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Fig5: Interactive visual exploration for overlapping white matter structures. Visualization results obtained using (a) and (b) 1D TF presets, (c)x0 and Ω set by the user, (d) the locally refined result and (e) effect of the configurable parameters α and β, wherein the sensitivity and locality of the exploration can be interactively adjusted based on user objectives.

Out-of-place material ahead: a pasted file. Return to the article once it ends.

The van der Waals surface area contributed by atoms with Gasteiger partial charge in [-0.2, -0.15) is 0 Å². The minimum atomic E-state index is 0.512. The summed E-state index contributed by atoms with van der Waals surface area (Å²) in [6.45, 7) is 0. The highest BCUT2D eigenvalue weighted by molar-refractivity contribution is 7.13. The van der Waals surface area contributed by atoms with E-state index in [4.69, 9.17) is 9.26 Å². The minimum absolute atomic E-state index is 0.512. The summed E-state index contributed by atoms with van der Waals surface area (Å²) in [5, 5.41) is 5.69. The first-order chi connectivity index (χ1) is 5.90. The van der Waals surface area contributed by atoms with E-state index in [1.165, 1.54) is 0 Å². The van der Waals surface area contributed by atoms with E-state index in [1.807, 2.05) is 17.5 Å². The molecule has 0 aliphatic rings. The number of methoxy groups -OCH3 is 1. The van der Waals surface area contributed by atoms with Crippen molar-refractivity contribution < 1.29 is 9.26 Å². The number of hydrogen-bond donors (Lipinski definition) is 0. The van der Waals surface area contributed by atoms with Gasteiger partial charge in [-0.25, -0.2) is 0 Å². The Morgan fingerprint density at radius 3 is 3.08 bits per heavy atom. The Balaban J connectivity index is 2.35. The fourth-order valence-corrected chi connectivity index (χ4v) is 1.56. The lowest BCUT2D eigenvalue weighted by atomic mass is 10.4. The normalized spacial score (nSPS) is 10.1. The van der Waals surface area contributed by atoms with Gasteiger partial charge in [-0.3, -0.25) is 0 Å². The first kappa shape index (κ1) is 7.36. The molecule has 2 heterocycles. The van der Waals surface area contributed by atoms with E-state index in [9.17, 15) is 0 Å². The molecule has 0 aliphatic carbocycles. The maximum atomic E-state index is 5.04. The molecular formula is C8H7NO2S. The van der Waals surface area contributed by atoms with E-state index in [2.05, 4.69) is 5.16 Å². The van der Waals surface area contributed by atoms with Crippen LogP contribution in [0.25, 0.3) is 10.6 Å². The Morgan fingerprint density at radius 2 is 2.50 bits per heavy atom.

Mentions: During the experiment, the region containing white matter is trimmed, and νeye at the time of rendering is set as the − z direction. Figure 5(a) and (b) shows visualization results with 1D TF presets. We are able to confirm that most of the linear structures are included within the image in the (x, y, z) = (1, 1, 0) direction, but linear structures in directions other than (1, 1, 0) also exist but cannot be visualized clearly. Here, the focus is on linear structures in the direction (1, −1, 0) within the red circle. In the visualization of Figure 5(a), many parts of the linear structures in the red frame have become transparent. In Figure 5(b), linear structures in the (1, 1, 0) direction occlude the structures within the red frame, making it difficult to distinguish them. We attempt to selectively visualize based on the orientation of the linear structures by using e′3 as the feature. Because e′3 represents the local orientation of the structure, it is better to use the inner product rather than the distance when calculating the dissimilarity dF. The expression for dF in this case is given asFigure 5